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  3. I'm gonna talk about a couple things in this entry. First, you'll have to excuse any typos in this. It's late and phantom shifts make me feel like I don't have hands. Tonight I rediscovered a song I had completely forgotten about, and it gave me the shifts something awful (or awesome IMO.)

    On top of that, it makes me too happy. The mix is too good, the content is hilarious. I'd post it here, but it's definitely NSFW. If you want to look it up, it's "Jack Sparrow" by The Lonely Island, ft. Michael Bolton. It's a parody, but man does it sound good! And if you look up the official video, yes, that's a Neve 80-series in the beginning.

    As I was watching that video over and over, totally lost in my own little music machine world, I remembered that I make this certain face when I hear a mix I like. Nothing else can make my face do this. If you show me music, and I make this face, you've shown me something I really enjoy listening to down to my very soul. So I whipped out Snapchat and sent this selfie to my friend, Isroc (who's also on this site) while I was listening to that Michael Bolton song.

    [​IMG]

    I'm also very happy and excited right now because tomorrow, my sister and I are getting matching tattoos. My sister and I are very close. We're getting the "=" sign on our wrists, a symbol of the strong legacy of equality in my family, and below mine I'm also getting the Neve logo, a tattoo I've wanted since I was a kid. Here's a picture of the logo. I'm getting it in black ink, probably the size of a US penny below an "=" of the same width in black ink.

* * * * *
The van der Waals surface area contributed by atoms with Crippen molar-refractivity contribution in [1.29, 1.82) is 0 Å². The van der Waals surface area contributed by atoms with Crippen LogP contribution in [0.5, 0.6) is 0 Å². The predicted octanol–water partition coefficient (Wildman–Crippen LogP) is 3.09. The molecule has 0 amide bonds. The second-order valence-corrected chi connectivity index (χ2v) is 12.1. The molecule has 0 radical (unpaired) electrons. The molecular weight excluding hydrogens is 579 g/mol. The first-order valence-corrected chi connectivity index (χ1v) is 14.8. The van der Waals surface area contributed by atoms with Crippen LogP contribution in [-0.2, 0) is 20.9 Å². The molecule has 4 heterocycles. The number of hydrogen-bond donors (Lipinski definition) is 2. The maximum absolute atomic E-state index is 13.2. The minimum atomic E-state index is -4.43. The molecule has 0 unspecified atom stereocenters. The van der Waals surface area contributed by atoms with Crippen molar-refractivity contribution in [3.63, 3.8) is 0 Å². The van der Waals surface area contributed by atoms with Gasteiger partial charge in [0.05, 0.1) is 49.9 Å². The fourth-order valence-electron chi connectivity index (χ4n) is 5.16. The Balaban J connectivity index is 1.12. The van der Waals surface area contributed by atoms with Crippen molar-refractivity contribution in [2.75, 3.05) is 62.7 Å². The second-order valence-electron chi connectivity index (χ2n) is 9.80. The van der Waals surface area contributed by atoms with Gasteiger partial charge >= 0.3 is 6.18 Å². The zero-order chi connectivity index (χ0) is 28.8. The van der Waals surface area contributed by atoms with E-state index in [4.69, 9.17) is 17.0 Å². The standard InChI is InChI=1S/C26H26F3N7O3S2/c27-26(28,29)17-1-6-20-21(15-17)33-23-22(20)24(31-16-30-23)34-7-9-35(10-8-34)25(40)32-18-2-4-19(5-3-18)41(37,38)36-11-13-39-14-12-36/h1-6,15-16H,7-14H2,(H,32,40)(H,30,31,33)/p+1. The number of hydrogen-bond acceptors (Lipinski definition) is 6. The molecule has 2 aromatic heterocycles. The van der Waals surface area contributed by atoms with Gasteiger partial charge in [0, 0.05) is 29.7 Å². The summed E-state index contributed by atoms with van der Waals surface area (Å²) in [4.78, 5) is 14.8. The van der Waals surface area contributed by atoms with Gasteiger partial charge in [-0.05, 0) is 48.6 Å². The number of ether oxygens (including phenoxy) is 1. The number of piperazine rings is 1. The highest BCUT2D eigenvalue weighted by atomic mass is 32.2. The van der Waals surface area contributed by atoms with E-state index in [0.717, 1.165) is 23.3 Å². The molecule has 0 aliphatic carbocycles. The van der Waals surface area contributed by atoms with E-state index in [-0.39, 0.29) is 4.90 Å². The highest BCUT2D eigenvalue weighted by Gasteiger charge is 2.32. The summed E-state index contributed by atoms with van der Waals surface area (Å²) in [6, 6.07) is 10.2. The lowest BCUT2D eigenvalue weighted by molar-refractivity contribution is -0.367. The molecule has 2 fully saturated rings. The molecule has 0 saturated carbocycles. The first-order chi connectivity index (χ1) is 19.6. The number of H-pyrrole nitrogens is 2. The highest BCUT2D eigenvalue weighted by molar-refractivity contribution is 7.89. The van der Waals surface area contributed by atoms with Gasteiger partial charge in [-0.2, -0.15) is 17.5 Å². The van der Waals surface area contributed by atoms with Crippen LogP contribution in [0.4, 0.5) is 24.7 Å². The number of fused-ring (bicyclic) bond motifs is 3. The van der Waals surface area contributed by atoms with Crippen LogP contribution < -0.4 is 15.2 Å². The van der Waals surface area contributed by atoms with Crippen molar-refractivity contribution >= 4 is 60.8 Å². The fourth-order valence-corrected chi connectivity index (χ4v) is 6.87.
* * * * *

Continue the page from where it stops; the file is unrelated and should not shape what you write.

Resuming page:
[​IMG]

    I will post a blog tomorrow with a picture of the new tattoo. I'm really excited to both have a special tattoo that I share with my sister, whom I love to pieces, and to finally have the one tattoo I've wanted most of my life.

    Tonight's a good night, what can I say? It deserved a blog post.

    Happy, content, stoked,

    - Neve
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  4. Back when I first "awakened," I had a dogtag made with my make and model number on it. For 15 years, I carried that dogtag either around my neck or on my keys. After all those years, the little hole at the top for the keychain wore thin, and I feared losing this small trinket that had become the only symbol of my identity I wore outwardly.

    Today, I went to the mall and I had a new one made. It's even blue. For comparison, here's the old one.

    [​IMG]
    (Note: The "ASMX-5203A" is a serial code I made up way back when I was a preteen to represent the combination of my human body and my machine soul.)

    And here's the new one, this time with my actual model number.
    [​IMG]

    Having this makes me happy, it puts some of my dysphoria at ease, and it reminds me who I am when I get lost on bad days. It's the little things in life that help me get by, and this is one of them.
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  5. Since I've already shown my face on this site, I figured why not share some images of me doing what I do.

    I'll start with a REALLY old one. This one's going back to high school. I had a pompadour.
    [​IMG]

    The next one was when I was working festival sound in the midwest in my early 20's.
    [​IMG]

    I worked at a theatre company with a digital system.
    [​IMG]

    Another festival gig, this one in Oregon.
    [​IMG]

    Recording on location at a band's practice space:
    [​IMG]

    And finally, me now, still mixing after all these years (and lives! XD)
    [​IMG]

    There are no words for how thankful I am that I've been able to pursue my passion into a career that pays the bills, despite all of my setbacks. The love of my life is my work. It's a huge part of who I am and my identity. I talk about my work a lot because it's what I pour my heart and soul into, the reason my soul exists, and what I was originally made to do. These images are only a teeny, tiny fraction of the productions, concerts, festivals, and albums I've worked on. It's been a heck of a ride working full time in the music industry, but I wouldn't trade a moment of it for anything else.